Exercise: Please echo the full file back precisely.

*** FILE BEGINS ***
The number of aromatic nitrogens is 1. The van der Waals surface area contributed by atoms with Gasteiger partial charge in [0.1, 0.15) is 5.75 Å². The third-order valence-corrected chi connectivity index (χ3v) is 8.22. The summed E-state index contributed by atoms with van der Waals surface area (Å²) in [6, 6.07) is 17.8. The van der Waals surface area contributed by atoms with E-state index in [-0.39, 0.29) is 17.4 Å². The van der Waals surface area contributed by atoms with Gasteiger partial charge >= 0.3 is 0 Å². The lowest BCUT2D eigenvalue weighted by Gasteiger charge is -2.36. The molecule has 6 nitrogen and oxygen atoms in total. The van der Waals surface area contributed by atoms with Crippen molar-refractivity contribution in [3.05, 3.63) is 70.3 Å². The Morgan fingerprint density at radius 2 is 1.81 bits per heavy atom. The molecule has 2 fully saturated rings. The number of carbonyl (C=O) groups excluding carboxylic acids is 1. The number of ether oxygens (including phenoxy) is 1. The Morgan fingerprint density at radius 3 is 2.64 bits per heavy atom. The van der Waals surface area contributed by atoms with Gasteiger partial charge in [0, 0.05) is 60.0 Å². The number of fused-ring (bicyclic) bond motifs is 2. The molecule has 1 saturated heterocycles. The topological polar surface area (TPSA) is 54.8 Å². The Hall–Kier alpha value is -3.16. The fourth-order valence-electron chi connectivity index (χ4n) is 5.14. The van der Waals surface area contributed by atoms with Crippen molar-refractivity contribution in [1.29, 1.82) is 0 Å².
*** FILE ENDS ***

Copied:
The number of aromatic nitrogens is 1. The van der Waals surface area contributed by atoms with Gasteiger partial charge in [0.1, 0.15) is 5.75 Å². The third-order valence-corrected chi connectivity index (χ3v) is 8.22. The summed E-state index contributed by atoms with van der Waals surface area (Å²) in [6, 6.07) is 17.8. The van der Waals surface area contributed by atoms with E-state index in [-0.39, 0.29) is 17.4 Å². The van der Waals surface area contributed by atoms with Gasteiger partial charge >= 0.3 is 0 Å². The lowest BCUT2D eigenvalue weighted by Gasteiger charge is -2.36. The molecule has 6 nitrogen and oxygen atoms in total. The van der Waals surface area contributed by atoms with Crippen molar-refractivity contribution in [3.05, 3.63) is 70.3 Å². The Morgan fingerprint density at radius 2 is 1.81 bits per heavy atom. The molecule has 2 fully saturated rings. The number of carbonyl (C=O) groups excluding carboxylic acids is 1. The number of ether oxygens (including phenoxy) is 1. The Morgan fingerprint density at radius 3 is 2.64 bits per heavy atom. The van der Waals surface area contributed by atoms with Gasteiger partial charge in [0, 0.05) is 60.0 Å². The number of fused-ring (bicyclic) bond motifs is 2. The molecule has 1 saturated heterocycles. The topological polar surface area (TPSA) is 54.8 Å². The Hall–Kier alpha value is -3.16. The fourth-order valence-electron chi connectivity index (χ4n) is 5.14. The van der Waals surface area contributed by atoms with Crippen molar-refractivity contribution in [1.29, 1.82) is 0 Å².